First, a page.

We set up the tents and split some wood before dinner. The tents we used weighed a ton. They were arctic oven tents about 10x10x10. Inside there was a stove, thus the oven name. We had some fun with the piping which came loose a few times and filled a tent or two with smoke and the dampers but we got it going. The Selawik group brought some massive tents maybe 3 times the length of ours. They looked great until the wind picked up and sent one of ours rolling which was easy enough to right, but when theirs took off (with the stove going) it was quite a project to get it righted. We ended up taking it down. Fortunately there was no one inside and, aside from some smoke, the only thing the stove bothered was to melt some of a sleeping bag.
In the morning the work started. The girls were working diligently preparing cultural foods, primarily caribou but also muktuq (whale) and a dew other dishes. The boys
worked on shoveling off the leaky roof and pulling up the tin. Underneath the tin most of the roof was rotted and in need of replacement. A large portion of the day was spent in pulling up the old plywood, 2x4s and insulation.
I love the last paragraph on this warning. For “people who utilize common sense.” Seems like that should not be a necessary warning or maybe that it should be on everything.
After the demolition came the construction. There was someone from the Selawik Wildlife Refuge along who had some construction experience and between he, the Selawik shop teacher and our district cultural coordinator the finer points were worked out. We did not quite finish with the top. It still needed plywood, insulation and the tin replaced which the Selawik group handled after we left.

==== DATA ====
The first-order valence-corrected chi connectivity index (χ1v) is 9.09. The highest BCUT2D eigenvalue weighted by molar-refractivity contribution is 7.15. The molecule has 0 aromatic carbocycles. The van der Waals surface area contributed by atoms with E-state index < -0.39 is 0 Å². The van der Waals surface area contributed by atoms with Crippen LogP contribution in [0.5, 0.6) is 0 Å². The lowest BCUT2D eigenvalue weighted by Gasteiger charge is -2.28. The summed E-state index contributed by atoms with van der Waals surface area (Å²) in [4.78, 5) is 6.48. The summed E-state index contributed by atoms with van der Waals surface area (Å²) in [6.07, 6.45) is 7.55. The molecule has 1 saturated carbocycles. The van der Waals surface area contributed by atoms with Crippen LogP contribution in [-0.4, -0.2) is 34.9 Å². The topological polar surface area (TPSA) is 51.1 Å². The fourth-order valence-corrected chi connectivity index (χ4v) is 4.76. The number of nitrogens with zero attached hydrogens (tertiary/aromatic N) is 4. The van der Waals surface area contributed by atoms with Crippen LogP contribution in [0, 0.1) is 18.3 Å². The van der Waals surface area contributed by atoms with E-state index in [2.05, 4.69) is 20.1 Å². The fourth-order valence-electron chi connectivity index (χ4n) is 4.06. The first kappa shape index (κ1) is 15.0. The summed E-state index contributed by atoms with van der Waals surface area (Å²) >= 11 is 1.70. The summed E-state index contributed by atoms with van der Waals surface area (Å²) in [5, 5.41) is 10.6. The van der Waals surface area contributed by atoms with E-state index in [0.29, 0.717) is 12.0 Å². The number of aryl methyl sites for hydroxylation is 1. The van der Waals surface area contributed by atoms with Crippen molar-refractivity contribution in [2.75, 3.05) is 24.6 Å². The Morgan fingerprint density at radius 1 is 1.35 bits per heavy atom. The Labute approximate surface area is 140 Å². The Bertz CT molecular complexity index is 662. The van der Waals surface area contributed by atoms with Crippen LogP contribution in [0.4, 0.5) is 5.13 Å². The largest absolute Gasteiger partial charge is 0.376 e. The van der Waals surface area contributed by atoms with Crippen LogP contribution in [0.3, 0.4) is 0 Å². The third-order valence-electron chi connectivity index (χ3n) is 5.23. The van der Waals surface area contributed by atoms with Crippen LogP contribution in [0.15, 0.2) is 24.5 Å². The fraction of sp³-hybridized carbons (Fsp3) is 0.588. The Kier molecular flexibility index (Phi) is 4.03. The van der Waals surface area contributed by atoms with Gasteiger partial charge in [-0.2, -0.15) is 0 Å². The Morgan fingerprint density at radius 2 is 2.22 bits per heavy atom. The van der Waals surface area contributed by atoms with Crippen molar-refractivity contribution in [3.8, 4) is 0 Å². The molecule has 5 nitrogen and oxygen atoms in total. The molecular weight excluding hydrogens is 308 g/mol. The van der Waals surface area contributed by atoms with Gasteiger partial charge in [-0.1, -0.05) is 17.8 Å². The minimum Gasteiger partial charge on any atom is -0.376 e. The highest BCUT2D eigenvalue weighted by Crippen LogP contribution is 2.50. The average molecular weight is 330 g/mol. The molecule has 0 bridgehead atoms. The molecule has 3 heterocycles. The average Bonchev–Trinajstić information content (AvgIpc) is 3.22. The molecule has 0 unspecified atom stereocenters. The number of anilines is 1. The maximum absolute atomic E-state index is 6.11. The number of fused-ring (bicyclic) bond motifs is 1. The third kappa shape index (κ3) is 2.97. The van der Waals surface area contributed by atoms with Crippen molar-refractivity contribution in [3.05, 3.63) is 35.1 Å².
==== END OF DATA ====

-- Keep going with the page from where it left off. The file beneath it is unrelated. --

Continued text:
We would have stayed longer but the seniors were flying out Friday afternoon for their senior trip. So we ended up getting in Wednesday evening, staying Thursday and taking off Friday morning.
The way back was quite windy. Crossing the tundra can be dangerous if the winds are too high and for a time it looked like we might be stuck for another day. But we set off and though the going was tough, we made it fine. It was not cold, or snowing but the wind on the tundra would blow snow around and over the trail making it impossible to find for someone who did not know where it was. I was about 30 seconds behind the person in front of me and in a few places their track was already gone by the time I got there.
It did look really cool though. The tundra went on for miles in every direction and apart from the mountains in the distance, the blowing snow obscured all else. It was a little like being on the ocean, especially with the drifts rolling like waves.
The snow would sweep along the ground and swirl like dust or the sand in the pictures of sandy deserts. Generally the bottoms of the sleds and snowgos were obscured but a couple times a good gust would completely hide the rest of the group for a few seconds.
I stopped once or twice to try to take a picture, but the blowing powder would immediately cover my phone with a light layer of mist which prevented it from recognizing that I was pushing the touch screen buttons.
About 10 miles out my sled broke. One of the bolts that held the hitch to the frame either came off or broke. I suspect it broke because the sled was probably over loaded and I was driving fairly quickly to keep up with the group. We tied it up with rope and added a much smaller back up bolt to get it home. Then I limped home at a much slower pace along with one from the Ambler group and one from ours. I was just glad that we were off the major section of tundra and the trail from that point on was easy enough.
It should be an easy fix only I don’t have the parts I need. I need a new bolt of the right length and size and some lock nuts the fit. The store here had nothing close to what I needed so I went to Ambler. They had considerably more and I found a bolt that would work for a while, but I will need to get the correct pieces when I go home in the summer.
Not really relevant but I love this chimney topper!